(F1) Sentence Length. (F2) Sentence Position. (F3) Similarity to Title. (F4) Similarity to Keywords. (F5)
Occurrence of proper nouns. (F6) Indicator of main concepts. (F7) Occurrence of non-essential information.
(F8) Sentence-to-Centroid Cohesion.
2.2. Text summarization based on genetic programing
In order to implement text summarization based on Genetic Programming [2], we used GP since it is
possible to simulate genetic programming in this software. To do so; first, we consider each characteristic of
a text such as sentence length, location in paragraph, similarity to key word and etc, which was mentioned in
the previous part, as the genes of GP. Then, we enter all the operators needed for summarization, in the
knowledge base of this system (All those operators are formulated by several expends in this field). After
ward, a value from zero to one is obtained for each sentence in the output based on sentence characteristics
and the available operators in the knowledge base. The obtained value in the output determines the degree of
the importance of the sentence in the final summary. To do these steps, we summarize the same text using
genetic programming.
2.3. Text summarization based on fuzzy logic approach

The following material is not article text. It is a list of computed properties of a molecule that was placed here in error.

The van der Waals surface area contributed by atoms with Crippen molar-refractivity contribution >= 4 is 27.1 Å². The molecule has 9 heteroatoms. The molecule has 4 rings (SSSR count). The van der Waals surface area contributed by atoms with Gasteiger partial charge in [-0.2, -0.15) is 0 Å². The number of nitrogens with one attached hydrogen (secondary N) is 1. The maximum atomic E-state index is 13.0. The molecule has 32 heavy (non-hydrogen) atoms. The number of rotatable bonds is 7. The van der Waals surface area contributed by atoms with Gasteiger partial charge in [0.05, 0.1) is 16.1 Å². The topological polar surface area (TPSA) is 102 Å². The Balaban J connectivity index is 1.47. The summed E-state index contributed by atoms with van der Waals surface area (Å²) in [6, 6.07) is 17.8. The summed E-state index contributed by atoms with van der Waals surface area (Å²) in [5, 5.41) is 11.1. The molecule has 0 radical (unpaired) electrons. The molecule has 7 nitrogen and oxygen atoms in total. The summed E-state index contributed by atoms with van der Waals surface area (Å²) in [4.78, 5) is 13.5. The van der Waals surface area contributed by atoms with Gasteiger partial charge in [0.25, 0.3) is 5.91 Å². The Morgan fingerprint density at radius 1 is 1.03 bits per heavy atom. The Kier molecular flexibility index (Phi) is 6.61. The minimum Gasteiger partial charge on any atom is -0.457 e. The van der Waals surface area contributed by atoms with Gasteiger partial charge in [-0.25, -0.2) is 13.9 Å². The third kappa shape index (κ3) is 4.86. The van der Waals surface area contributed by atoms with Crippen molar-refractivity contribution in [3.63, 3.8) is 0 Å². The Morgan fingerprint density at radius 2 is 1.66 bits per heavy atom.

In order to implement text summarization based on fuzzy logic [7], we used MATLAB since it is
possible to simulate fuzzy logic in this software. To do so; first, we consider each characteristic of a text such
as sentence length, location in paragraph, similarity to key word and etc, which was mentioned in the
previous part, as the input of fuzzy system. Then, we enter all the rules needed for summarization, in the
knowledge base of this system (All those rules are formulated by several expends in this field). After ward, a
value from zero to one is obtained for each sentence in the output based on sentence characteristics and the
available rules in the knowledge base. The obtained value in the output determines the degree of the
importance of the sentence in the final summary. To do these steps, we summarize the same text using fuzzy
2.4. Cellular automata
At the beginning of 1950, cellular automata (CA) have been proposed by Von Neumann. He was